Walking around Endeavour Inlet.
New Zealand isn’t known as the Land of the Long White Cloud for nothing. We woke on Day 2, to a misty, cloudy day, for our walk around Endeavour Inlet to Mahana Lodge, our destination for the night. This was a relatively easy walk of around 15 kms as our chosen accommodation for Day 1, Cnoc na Lear, was situated on the northern side of the inlet.
Cnoc na Lear to Furneaux Lodge
The mist subtly coloured the landscape, giving it an otherworldly dimension as we walked the 2 or 3 kms to Furneaux Lodge which is located in a wonderful setting at the head of the inlet.
The weather also gave us the opportunity to test some of the gear we had purchased for just such an occasion. I have to say that my Kathmandu merino t-shirt and rain jacket passed the test. I was super comfortable and dry all day. I will admit though, it’s not a look you will see on a Paris catwalk.
Furneaux Lodge to Miners Camp
This part of the walk passes through ferny forest and traverses the head of the Inlet.
And across a suspension bridge over a tumbling creek and on through some open grassland to Miner’s camp.
It was in this open grassland that I made my first mistake. As this part of the walk was relatively flat, I hadn’t carried my walking poles, a decision I was to regret. The grass was thick, high and very, very wet. Within minutes, my tights and socks were soaked and my toes were wallowing around in my boots. Not a peaceful, easy feeling! If only I could have parted the grass with my poles, like Moses parting the Red Sea. But Punga Cove was still hours away, so undeterred, we squished and squelched our way on to Miners Camp.
Miners Camp to Punga Cove and Mahana Lodge
We were now on the southern side of the Inlet and this was the most strenuous part of the Day 2 walk. We seemed to be trudging uphill through forest … a lot. There were tree ferns everywhere sprouting forth.
And little coves with private jetties.
It wasn’t only a sea of green. There were flowering shrubs. One which caught my eye was this one. Have no idea what it was but it had a lovely scent.
We were rewarded with lovely vistas over secluded coves, perfect for a lunchtime break as we made our way towards Punga Cove and our destination for the night, Mahana Lodge.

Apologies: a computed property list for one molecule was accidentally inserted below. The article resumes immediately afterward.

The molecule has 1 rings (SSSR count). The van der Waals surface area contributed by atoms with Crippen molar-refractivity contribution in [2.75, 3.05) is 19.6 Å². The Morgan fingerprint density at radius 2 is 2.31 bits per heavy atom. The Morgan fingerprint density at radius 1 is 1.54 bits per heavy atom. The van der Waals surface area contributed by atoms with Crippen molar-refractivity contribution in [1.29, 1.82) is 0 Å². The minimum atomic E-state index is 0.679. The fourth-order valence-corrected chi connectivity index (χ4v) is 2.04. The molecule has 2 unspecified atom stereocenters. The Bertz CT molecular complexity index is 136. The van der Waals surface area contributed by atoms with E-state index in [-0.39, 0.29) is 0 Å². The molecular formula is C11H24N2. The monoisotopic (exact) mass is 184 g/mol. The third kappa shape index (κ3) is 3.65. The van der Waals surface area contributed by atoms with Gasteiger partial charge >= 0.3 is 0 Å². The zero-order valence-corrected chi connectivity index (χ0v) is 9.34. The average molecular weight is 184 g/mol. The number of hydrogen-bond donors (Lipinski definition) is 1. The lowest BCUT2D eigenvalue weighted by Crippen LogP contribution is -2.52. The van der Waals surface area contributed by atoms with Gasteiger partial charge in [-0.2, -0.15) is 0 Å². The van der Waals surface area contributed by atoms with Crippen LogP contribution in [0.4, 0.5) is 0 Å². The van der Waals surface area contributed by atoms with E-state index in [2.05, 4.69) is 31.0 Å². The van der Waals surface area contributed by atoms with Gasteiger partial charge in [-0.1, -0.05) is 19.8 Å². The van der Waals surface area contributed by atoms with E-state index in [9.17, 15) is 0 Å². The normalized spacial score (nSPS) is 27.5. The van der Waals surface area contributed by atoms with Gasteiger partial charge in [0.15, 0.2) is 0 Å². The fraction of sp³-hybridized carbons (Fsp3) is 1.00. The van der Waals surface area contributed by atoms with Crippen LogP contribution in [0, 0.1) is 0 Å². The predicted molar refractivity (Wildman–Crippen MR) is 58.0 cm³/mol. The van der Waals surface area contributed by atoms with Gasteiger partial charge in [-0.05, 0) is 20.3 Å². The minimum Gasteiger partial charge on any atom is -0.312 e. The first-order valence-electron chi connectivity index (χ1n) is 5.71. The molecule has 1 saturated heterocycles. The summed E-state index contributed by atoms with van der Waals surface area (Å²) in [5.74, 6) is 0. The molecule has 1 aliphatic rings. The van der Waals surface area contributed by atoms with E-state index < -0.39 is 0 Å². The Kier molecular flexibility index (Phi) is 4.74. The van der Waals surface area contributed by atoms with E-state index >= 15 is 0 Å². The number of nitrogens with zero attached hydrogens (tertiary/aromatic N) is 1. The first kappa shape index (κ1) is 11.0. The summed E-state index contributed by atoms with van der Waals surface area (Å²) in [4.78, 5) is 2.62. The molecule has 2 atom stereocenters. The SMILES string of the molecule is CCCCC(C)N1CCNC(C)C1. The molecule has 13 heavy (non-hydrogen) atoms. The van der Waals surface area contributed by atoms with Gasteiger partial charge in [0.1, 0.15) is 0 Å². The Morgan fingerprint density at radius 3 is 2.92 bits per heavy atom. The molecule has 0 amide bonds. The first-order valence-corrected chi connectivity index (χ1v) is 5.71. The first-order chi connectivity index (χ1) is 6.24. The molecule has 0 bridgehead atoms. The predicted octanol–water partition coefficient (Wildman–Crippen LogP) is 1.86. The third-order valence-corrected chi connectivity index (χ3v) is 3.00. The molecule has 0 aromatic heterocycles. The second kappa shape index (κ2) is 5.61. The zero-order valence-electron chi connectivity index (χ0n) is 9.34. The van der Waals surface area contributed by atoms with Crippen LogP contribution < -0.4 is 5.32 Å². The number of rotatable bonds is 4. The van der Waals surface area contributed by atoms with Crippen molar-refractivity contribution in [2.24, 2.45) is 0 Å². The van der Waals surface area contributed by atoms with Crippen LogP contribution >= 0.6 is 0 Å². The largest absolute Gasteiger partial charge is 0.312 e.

It was mid afternoon by the time we reached Punga Cove. We passed the DOC campsite at Camp Bay and then passed the Punga Cove Resort. We were tired and for a moment, I wished I had booked our second night here. But about another kilometer further on, Mahana Lodge awaited us.
Here, hosts John and Ann Martin made us feel at home. As we were getting acquainted and selecting our dinner menu for the evening, we discovered that John and Ann had lived for a number of years in Kenn’s home town of Condobolin in central NSW. John had worked at the Agricultural Research Station undertaking research into rabbit control in the early 1970s. They remembered the town and its people very fondly. It’s truly a small world.
Our ensuite room in the lodge was spacious and luxurious. After a long, hot shower and wrapped in a super soft complimentary dressing gown, I enjoyed a leisurely afternoon tea. Ann’s wonderful home baking did not last very long I can assure you.
Dinner in the candlelit conservatory at the homestead was very special and memorable. We enjoyed artisan bread baked by Ann and mussels in white wine as our entree. We chose salmon from the sound, smoked by John to his recipe, over wild rice as our main course which was accompanied by the freshest salad. All ingredients had been picked that day by John from his extensive garden. Food when it’s local and super fresh always tastes amazing. We finished with profiteroles smothered in chocolate and a home made raspberry sauce. Yum!
We would have liked to spend longer at Mahana Lodge: explore the cove on the free kayaks, complete some shorter walks around the inlet or watch the glow worms flicker in the creek behind the Lodge.
But the Queen Charlotte beckoned. Day 3, according to Ann, would be challenging yet deeply rewarding!